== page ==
We’ve clearly triggered the types of positive feedbacks the United Nations warned about in 1990...The world is probably at the start of a runaway Greenhouse Event which will end most human life on Earth before 2040.” He considers only atmospheric carbon dioxide concentration, not the many self-reinforcing feedback loops described below...more
This article a few months old, but very good and alarming. American actress Lily Tomlin is credited with the expression, “No matter how cynical you become, it’s never enough to keep up.” With respect to climate science, my own efforts to stay abreast are blown away every week by new data, models, and assessments. It seems no matter how dire the situation becomes, it only gets worse when I check the latest reports.
Readers of this article will likely live to see climate change so disruptive and damaging that it will alter the Western world’s standard of living. In fact, the onset of radical climate change is already evident. It has already started. This article will examine the incipience of this far-reaching event, which will change the world forever. Radical climate change is already upon us, and it will only get worse, decade-by-decade, because world governments refuse to address the issue in a meaningful and corrective manner.
To a casual observer of the latest round of United Nations climate talks in Warsaw, Poland, last week, it was a battle between Polish coal miners determined to hang on to their jobs, and the people of the Philippines, who would rather not lose their lives to the tempests likely unleashed by climate change. In the corridors, the talks looked different: another stage in the agonisingly slow crawl towards a deal on carbon emission that diplomats hope to seal in 2015.
For the last 100 years we have used cheap fuels to multiply the number of energy slaves that do work for us. These inanimate slaves, from cars to iPods, have played a profound yet often unrecognized role in the transformation of human culture and gender roles. With the advent of extreme hydrocarbons, will North Americans willingly give up some of their energy slaves? And just what may the future look like in an energy constrained world?
"The smell of inaction" is how Dipti Bhatnagar, Friends of the Earth Mozambique's international program director for climate justice and energy, summed up the atmosphere inside the giant Narodowy Stadium after the first week of the latest round of international climate negotiations, Conference of the Parties, otherwise known as COP 19, taking place Nov 11-22, 2013, in Warsaw.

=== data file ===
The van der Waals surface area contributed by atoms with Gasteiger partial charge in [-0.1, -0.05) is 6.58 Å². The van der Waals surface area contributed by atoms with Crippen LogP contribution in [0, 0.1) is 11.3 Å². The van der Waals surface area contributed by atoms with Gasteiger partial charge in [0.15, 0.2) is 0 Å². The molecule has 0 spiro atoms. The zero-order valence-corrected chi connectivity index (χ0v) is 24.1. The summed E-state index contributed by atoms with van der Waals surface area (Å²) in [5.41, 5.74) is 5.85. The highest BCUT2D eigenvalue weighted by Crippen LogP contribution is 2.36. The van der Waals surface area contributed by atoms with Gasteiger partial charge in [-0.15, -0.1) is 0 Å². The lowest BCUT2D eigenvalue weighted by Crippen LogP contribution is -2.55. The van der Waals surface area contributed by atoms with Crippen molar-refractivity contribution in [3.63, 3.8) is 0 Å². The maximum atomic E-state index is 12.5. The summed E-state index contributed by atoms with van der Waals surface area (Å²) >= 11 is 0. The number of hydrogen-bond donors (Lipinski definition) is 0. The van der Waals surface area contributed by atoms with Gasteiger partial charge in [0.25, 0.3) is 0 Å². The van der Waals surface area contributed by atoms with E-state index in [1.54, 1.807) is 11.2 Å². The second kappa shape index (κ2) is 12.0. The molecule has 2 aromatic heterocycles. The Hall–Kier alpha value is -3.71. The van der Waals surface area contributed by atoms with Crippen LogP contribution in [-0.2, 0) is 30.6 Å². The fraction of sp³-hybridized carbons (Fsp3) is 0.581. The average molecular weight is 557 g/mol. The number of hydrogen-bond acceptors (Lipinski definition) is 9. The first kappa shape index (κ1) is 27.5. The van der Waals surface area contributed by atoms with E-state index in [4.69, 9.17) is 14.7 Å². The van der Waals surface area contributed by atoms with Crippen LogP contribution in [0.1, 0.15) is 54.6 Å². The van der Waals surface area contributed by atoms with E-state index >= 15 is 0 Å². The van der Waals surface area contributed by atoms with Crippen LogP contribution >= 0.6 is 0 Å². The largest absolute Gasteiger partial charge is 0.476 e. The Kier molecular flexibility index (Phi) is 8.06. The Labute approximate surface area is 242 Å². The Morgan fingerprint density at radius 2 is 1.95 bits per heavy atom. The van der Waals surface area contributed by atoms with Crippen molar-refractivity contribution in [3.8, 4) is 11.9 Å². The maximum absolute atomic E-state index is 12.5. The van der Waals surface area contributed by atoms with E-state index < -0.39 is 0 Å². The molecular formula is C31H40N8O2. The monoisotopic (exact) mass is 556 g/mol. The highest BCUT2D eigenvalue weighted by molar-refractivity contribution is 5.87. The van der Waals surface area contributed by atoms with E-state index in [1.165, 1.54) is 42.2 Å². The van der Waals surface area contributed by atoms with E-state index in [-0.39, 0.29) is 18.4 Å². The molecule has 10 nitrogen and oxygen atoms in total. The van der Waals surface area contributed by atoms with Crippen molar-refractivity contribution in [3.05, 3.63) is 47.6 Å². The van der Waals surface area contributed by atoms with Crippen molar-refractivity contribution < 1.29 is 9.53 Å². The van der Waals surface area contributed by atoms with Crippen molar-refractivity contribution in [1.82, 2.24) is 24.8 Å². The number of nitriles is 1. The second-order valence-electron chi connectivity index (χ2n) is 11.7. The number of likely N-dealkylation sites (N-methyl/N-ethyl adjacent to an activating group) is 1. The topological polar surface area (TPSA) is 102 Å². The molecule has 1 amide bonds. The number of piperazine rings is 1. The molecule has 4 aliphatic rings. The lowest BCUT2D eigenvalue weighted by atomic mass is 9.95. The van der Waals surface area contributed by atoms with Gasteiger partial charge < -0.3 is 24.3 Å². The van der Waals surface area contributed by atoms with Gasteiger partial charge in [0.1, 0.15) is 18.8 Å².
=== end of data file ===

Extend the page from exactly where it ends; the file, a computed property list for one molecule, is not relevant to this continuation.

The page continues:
It’s been nearly two weeks since Typhoon Haiyan devastated a portion of the Philippines on November 8. A collection of islands in the south of the country that is populated by about four million people took a direct hit. The death toll now stands at more than 5,000. Hundreds of thousands of people have lost their homes and their belongings. More disaster looms if emergency shelter, medical aid and food and water provision does not arrive quickly and in greater quantity.
By the time cabinet minister Bill Bennett stepped into the legislature press theatre Tuesday to announce the pending doom of the Pacific Carbon Trust, the agency was pretty much orphaned in terms of support. School districts had denounced it. The auditor general had exposed it. Media coverage - for instance Gordon Hoekstra's stories in The Vancouver Sun 19 months ago - had thoroughly discredited it. Jordan Bateman of the Canadian Taxpayers Federation was on the cost-cutter equivalent of a mission from God to get rid of it.
Two circular bands of winds called the westerlies are being changed by human-caused global warming. The consequences from these changes could become quite large and come on suddenly - quite the surprise for anyone who still thinks climate change is a future "slow" problem. In the words of Paul Mayewski, director of the University of Maine's Climate Change Institute, these and associated climate changes are “just not part of a natural cycle.” From his perspective, an abrupt climate change has also just taken place - in the Arctic.